“Act as if everything depends on you; pray as if everything depends on G-d.” This quote summarizes my belief in Judaism, a higher power, and self-efficacy. I grew up donating blood every two months with my dad, so it was a natural fit for me to agree to a cheek swab at a Gift of Life donor drive back in 2002 at Temple Kol Ami Emmanuel in Plantation, Florida. I never thought about the registry again until Gift of Life contacted me to be tested as a potential match for a sick man in 2009.
I felt honored, special, and chosen when I found out that I was the best match from the initial pool of potential donors. Gift of Life allowed me to speak with a prior donor who raved about the experience as she was able to be a donor for a little boy and meet him and his family. After that, there was never a question in my mind about going through with the donation. I was told the recipient’s age, gender, and diagnosis. After that, I thought that this is not a sick stranger now but instead a father, son, and/or husband. As a woman with a father, a son, and a husband, I took the donation process extremely seriously, having the responsibility of another person’s life dependent on mine.
The Gift of Life staff helped me through every step of the multitudes of tests. They flew me from Deland, where I live now, to Baltimore for the testing to make sure that I was a healthy donor. The meticulous care for my health and the success of the transplant was always evident and paramount. My donation plans were tumultuous: I was contacted to be told that my recipient was too sick for the donation, and it was on hold. What a relief when he was healthy enough to continue with the donation. I was soon going through the process of Neupogen injections, knowing that my recipient was going through chemotherapy somewhere in the world in simultaneous preparation for the transplant. I was compulsively careful about my driving and my health during that time.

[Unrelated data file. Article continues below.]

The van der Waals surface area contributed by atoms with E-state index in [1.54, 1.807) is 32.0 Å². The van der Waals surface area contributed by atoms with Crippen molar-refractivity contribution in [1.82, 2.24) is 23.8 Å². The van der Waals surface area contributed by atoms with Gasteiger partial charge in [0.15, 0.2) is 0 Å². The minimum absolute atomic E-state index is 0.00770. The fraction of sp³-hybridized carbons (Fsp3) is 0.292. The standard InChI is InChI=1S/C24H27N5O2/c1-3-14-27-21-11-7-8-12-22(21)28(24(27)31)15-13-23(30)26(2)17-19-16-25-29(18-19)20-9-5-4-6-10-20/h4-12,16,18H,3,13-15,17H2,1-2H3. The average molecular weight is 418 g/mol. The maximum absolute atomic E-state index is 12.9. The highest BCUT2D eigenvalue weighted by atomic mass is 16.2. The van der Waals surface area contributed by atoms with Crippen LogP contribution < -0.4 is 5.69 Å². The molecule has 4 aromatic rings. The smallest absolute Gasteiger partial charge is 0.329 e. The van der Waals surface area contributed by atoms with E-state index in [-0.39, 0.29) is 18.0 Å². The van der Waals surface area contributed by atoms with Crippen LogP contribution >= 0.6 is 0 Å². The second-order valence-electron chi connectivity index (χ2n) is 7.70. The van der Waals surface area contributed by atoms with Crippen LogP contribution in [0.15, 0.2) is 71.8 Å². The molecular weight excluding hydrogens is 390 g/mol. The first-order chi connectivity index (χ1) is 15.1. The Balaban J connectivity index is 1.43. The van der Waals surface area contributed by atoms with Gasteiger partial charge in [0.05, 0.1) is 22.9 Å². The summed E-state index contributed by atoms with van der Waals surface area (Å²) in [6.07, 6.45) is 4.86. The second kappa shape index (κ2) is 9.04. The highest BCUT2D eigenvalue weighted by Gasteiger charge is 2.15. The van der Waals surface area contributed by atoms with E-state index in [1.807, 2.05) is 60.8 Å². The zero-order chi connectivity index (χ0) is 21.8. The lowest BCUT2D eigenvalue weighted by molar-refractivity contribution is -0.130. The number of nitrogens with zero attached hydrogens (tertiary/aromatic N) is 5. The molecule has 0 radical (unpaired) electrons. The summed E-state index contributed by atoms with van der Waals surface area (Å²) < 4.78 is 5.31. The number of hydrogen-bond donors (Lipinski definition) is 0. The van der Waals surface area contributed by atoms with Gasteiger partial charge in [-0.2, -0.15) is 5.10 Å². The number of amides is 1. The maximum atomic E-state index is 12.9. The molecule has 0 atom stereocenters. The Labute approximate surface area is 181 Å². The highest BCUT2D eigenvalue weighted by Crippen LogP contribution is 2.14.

When I again flew up to Baltimore to donate in May 2010, my Gift of Life liaison was waiting for me to coordinate every detail. I required a central line to donate, which complicated the preparations but expedited the actual donation. Hildy from GOL brought me a warm blanket with signatures from the GOL staff to keep me cozy, brought me coffee and cookies, and shared what turned out to be one of the most special days of my life. I found the travel home and next few days to be much more emotionally, and to a lesser extent physically, exhausting than I had imagined, but the afterglow lingered long after the slight neck soreness from the donation site and the Neupogen.
My anonymous recipient was often on my mind after that. By October of the same year, I was asked to donate again as the transplant wasn’t taking. I struggled with the enormity of “doing it again so soon” but realized that there was no choice as I was all in. I was allowed this time to travel with my husband for support! However, the process called off completely as my donation began “to take”—what a relief! Not a week went by from the donation until now that a friend, congregation member, or neighbor doesn’t ask me if I have an update on my donation.
My journey finally came full circle when I attended the second Annual Gift of Life Walk for Life in February and publicly met Scott, my recipient, and his son Alex. We hugged, cried, and laughed and shared our sides of the donation experience. He told me I was a perfect 10/10 match for HLA proteins, which is a 1 in 600 million chance. It was like meeting an old friend that I’d never met before. I was right! My recipient IS a father, a son, and a husband, and now my friend. I was able to give him back to them. We both agree the meeting was one of the most emotional events of our lives and have continued to talk. I think I had an “emotional hangover” for a week and was in a fog for a few days. GOL allowed me to give a gift of life and gave one to me as well, and for that I thank them, and I thank G-D.